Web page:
The development of antisocial behavior: What can we learn from functional neuroimaging studies?

S. L. Crowe, R. James R. Blair

Research output: Contribution to journalReview article

75 Citations (Scopus)

Abstract

The recent development of low-risk imaging technologies, such as functional magnetic resonance imaging (fMRI), have had a significant impact on the investigation of psychopathologies in children and adolescents. This review considers what we can infer from fMRI work regarding the development of conduct disorder (CD) and oppositional defiant disorder (ODD). We make two central assumptions that are grounded in the empirical literature. First, the diagnoses of CD and ODD identify individuals with heterogeneous pathologies; that is, different developmental pathologies can receive a CDD or ODD diagnosis. This is indicated by the comorbidities associated with CD/ODD, some of which appear to be mutually exclusive at the biological level (e.g., posttraumatic stress disorder [PTSD] and psychopathic tendencies). Second, two populations of antisocial individuals can be identified: those that show an increased risk for only reactive aggression and those that show an increased risk for both reactive and instrumental aggression. We review the fMRI data indicating that particular comorbidities of CD/ODD (i.e., mood and anxiety conditions such as childhood bipolar disorder and PTSD) are associated with either increased responsiveness of neural regions implicated in the basic response to threat (e.g., the amygdala) or decreased responsiveness in regions of frontal cortex (e.g., ventromedial frontal cortex) that are implicated in the regulation of the basic threat response. We suggest why such pathology would increase the risk for reactive aggression and, in turn, lead to the association with a CD/ODD diagnosis. We also review the literature on psychopathic tendencies, a condition where the individual is at significantly elevated risk for both reactive and instrumental aggression. We show that in individuals with psychopathic tendencies, the functioning of the amygdala in stimulus-reinforcement learning and of the ventromedial frontal cortex in the representation of reinforcement expectancies is impaired. We suggest why such pathology would increase the risk for reactive and instrumental aggression and thus also lead to the association with a CD/ODD diagnosis.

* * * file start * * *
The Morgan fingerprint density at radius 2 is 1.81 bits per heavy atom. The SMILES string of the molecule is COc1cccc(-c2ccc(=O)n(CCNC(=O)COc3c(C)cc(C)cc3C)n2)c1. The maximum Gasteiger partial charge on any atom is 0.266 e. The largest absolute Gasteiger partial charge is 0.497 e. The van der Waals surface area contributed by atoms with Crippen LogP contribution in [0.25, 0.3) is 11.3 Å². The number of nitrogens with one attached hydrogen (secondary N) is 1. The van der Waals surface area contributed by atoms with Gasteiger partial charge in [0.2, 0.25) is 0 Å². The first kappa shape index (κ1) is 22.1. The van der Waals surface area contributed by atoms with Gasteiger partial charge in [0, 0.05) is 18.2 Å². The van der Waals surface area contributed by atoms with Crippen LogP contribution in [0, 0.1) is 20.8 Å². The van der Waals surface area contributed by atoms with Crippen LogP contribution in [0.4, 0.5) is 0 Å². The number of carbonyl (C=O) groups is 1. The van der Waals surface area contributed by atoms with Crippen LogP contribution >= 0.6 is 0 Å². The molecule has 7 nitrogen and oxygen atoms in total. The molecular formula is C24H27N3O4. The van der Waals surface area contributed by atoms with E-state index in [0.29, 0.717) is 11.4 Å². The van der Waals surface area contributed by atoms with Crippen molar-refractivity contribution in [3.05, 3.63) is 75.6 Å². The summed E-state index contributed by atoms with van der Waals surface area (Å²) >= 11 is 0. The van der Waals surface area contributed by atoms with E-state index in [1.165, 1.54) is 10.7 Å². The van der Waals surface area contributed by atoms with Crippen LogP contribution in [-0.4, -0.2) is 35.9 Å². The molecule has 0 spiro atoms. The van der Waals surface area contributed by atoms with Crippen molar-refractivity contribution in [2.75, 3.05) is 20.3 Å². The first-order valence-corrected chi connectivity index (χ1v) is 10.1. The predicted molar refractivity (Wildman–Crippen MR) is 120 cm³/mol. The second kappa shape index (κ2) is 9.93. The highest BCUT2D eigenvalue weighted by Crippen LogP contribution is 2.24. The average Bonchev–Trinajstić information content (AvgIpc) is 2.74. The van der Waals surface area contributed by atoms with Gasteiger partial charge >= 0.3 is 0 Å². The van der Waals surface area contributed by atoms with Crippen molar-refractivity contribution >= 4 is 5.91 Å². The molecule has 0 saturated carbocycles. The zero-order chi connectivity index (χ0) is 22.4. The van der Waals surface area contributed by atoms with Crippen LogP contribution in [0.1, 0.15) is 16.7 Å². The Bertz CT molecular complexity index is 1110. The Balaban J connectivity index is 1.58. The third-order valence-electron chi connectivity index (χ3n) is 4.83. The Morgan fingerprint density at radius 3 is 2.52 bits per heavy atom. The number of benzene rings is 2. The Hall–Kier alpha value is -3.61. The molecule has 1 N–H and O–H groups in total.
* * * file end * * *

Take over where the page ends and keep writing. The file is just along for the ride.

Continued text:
Original languageEnglish (US)
Pages (from-to)1145-1159
Number of pages15
JournalDevelopment and psychopathology
Volume20
Issue number4
DOIs
StatePublished - Oct 20 2008

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Attention Deficit and Disruptive Behavior Disorders
Functional Neuroimaging
Conduct Disorder
Aggression
Frontal Lobe
Pathology
Magnetic Resonance Imaging
Post-Traumatic Stress Disorders
Amygdala
Comorbidity
Psychopathology
Bipolar Disorder
Anxiety
Learning
Technology

ASJC Scopus subject areas

  • Developmental and Educational Psychology
  • Psychiatry and Mental health

Cite this

The development of antisocial behavior : What can we learn from functional neuroimaging studies? / Crowe, S. L.; Blair, R. James R.

In: Development and psychopathology, Vol. 20, No. 4, 20.10.2008, p. 1145-1159.

Research output: Contribution to journalReview article

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